EDITORIAL: On domestic abuse, no White House leadership
The issue of domestic abuse landed with a thud in the Oval Office last week as it was disclosed that White House staff secretary Rob Porter had been accused by not one but two ex-wives of domestic assault.
In its reaction to these allegations, the White House revealed itself to be about, oh, 15 years behind the times. Concern has centered thus far not on the alleged victims, or a vetting process that evidently allowed Porter access to highly classified information, but … on Porter himself.
White House Chief of Staff John Kelly stood by his charge when the Daily Mail of London first broke the story last week. And then some. He issued a statement saying, in part, “Rob Porter is a man of true integrity and honor, and I can’t say enough good things about him. … I am proud to serve alongside him.”
That’s running some serious defense, considering Kelly is reported to have known, at least broadly, for months that the abuse allegations existed. In fact, concerns about Porter's ex-wives’ accounts prevented him from obtaining a full security clearance from the FBI — some 13 months into his duties.
That the person in charge of managing what information lands on the president’s desk does not have full security clearance is bad enough. (And it is bad; there may well be national security complications ahead.) That his boss has a good idea what was preventing that clearance and gave a full-throated defense in the wake of such heinous allegations is stunning — and raises additional questions about White House operations in general and Kelly’s judgment in particular.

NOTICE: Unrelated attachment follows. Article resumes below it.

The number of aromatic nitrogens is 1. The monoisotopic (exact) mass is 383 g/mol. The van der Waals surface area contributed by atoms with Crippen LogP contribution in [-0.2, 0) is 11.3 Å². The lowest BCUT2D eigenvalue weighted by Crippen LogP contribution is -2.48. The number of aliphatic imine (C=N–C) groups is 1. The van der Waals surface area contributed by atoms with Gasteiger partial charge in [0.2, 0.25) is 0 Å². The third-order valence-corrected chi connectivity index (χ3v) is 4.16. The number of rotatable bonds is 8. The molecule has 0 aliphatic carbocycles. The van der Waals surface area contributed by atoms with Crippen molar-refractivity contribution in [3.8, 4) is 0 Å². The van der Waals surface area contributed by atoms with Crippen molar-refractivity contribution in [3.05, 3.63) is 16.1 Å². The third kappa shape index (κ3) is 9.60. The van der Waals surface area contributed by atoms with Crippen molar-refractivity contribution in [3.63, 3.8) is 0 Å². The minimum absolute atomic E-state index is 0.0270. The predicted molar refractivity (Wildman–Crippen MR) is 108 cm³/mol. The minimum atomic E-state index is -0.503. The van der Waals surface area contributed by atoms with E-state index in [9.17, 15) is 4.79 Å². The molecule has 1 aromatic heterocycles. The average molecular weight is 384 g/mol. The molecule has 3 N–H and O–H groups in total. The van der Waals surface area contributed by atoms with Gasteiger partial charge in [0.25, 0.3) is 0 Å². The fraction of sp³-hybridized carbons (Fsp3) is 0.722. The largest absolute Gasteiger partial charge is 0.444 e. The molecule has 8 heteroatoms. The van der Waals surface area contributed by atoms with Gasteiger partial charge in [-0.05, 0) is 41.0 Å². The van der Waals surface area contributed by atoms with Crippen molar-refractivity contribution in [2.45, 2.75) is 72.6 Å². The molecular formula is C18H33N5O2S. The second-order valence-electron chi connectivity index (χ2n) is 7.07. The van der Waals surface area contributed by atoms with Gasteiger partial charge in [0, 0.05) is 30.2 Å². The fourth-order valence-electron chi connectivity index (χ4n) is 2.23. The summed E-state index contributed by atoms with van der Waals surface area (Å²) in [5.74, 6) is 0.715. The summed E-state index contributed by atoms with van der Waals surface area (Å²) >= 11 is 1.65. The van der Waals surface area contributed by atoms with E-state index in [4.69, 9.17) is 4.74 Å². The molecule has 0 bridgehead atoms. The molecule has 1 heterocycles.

So does the fact that White House Communications Director Hope Hicks reportedly helped craft Kelly’s response. She and Porter have been dating — another distracting relationship in this anything-goes White House.
It wasn’t until a later story included a photo of one of Porter’s ex-wives with a black eye that Kelly and Co. showed Porter the door. (He had resigned following the initial public disclosure but — in another display of the White House’s ham-handed handling of this entire affair — was to stay on for the foreseeable future, purportedly to help groom a replacement.)
Added to this drama was the resignation of a second White House staffer, speechwriter David Sorenson, also amid domestic abuse allegations.
It is, frankly, one big mess. And President Trump didn’t help on Saturday when he took to his favorite 280-character social media platform to seemingly defend Porter and Sorensen.
"Peoples lives are being shattered and destroyed by a mere allegation," the president wrote ungrammatically on Twitter. "Some are true and some are false. Some are old and some are new. There is no recovery for someone falsely accused — life and career are gone. Is there no such thing any longer as Due Process?"
No mention of the alleged victims. That’s disappointing but it’s not surprising. Facing multiple accusations of sexual misconduct himself, Trump is not exactly a disinterested voice in the ongoing #metoo conversation.
And that’s the problem. The leader sets the tone and, when it comes to domestic abuse and sexual misconduct, the president by his own word and the words of many alleged victims is, at best, tone-deaf.
So he continues to defend Kelly, whose judgment is being called into question even by fellow Republicans. He continues to lament the damaged reputations and careers of men accused of barbarous behavior while offering nary a scintilla of concern for their victims. He continues to offer reflexive cries of “fake news” to stories that document past and present misdeeds by himself and his administration.
And he continues to lord over a White House that worries more about managing fallout and protecting its own than about addressing, or even fully acknowledging, serious issues like domestic abuse.